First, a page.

The case of capitalization and my in variables


So along with doing codecademy lessons online I am learning code from my boss at work. He is what some would call "old style coding" back in the days when chat rooms online were popular. An interesting question came up when discussing capitalization in variables. Is the capitalization just a new style or is it necessary for the code to function properly? Also, does the my in the examples below do anything (just there for looks) or does it play a part. The question mostly came out of examples like these below.

var = myDude var = mydude var = MyDude var = MYDUDE


It is just a "coding style," but it has been adopted wildly enough to be a coding standard.

  • When someone else is reviewing your code, they expect variables that start with a lowercase to be, well, variables.
  • When something is started with an uppercase, that is typically expected to be a class.
  • When something is all uppercase, that is typically expected to be a constant.

For more details on coding standards, visit the official website for your language of choice.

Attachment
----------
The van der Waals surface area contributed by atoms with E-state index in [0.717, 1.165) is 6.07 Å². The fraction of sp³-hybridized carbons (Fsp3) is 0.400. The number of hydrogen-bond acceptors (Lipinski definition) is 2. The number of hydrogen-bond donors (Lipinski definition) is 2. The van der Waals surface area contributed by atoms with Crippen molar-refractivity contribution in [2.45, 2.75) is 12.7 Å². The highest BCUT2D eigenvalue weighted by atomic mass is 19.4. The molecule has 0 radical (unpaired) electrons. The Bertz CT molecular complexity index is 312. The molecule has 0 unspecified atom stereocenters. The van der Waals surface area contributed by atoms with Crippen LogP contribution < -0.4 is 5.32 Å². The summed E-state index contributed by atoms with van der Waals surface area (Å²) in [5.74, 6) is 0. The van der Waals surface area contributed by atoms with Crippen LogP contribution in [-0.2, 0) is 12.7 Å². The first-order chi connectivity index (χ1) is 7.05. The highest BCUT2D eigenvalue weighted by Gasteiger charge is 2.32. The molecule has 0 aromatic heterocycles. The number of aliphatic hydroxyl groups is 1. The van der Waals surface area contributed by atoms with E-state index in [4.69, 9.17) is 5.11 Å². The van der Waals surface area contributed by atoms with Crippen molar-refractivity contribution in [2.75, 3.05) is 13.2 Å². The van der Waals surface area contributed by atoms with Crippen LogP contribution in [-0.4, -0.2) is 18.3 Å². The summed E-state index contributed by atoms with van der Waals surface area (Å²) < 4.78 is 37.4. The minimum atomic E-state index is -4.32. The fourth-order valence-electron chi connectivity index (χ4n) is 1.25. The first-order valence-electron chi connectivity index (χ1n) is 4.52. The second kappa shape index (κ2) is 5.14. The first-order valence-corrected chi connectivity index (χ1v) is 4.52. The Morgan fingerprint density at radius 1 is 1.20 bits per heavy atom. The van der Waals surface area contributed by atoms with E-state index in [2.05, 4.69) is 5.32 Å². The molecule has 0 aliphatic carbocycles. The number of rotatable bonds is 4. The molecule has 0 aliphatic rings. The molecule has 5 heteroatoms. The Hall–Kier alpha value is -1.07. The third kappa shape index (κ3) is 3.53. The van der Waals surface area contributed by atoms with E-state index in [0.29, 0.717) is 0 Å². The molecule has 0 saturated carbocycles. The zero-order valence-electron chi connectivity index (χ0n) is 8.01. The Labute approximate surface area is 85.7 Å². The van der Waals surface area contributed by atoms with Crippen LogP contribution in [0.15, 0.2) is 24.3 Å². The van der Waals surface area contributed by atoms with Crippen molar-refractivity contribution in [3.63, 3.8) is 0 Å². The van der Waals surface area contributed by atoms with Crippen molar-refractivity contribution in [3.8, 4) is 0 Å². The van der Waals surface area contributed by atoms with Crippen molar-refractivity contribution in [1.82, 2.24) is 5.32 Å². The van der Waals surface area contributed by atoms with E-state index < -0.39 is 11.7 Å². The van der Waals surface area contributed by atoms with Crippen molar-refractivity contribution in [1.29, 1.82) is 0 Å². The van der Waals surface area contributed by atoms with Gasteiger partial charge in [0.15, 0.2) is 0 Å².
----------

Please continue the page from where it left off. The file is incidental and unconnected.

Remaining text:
Here's the one for naming convention in Python:

Here's one from Mozilla Developer Network:

As far as the "my" in your examples, what that does is ensure you don't accidentally use a reserved keyword (which would affect the functionality of your code) when trying to be descriptive about naming your variables. Example: the word new is reserved, so you may want to declare your variable var newentry or var newEntry instead of var new.


Thank you very much! Well explained. I would like that Javascript link too if you still got it


Since Mozilla covers a range of language standards within that page besides JavaScript, I decided to correct the statement listed. They are still a good source for JavaScript, since they did create JavaScript vanilla back in the days of Netscape.

There is another JavaScript standardization body called ECMA that you can visit the specification for:

ECMAScript (or ES)[1] is a trademarked[2] scripting-language specification standardized by Ecma International in ECMA-262 and ISO/IEC 16262. It was based on JavaScript, which now tracks ECMAScript. It is commonly used for client-side scripting on the World Wide Web. Other implementations of ECMAScript include JScript and ActionScript.


Yeah I saw that after i asked the question. These will be very nice resources. But yeah thanks for that links!


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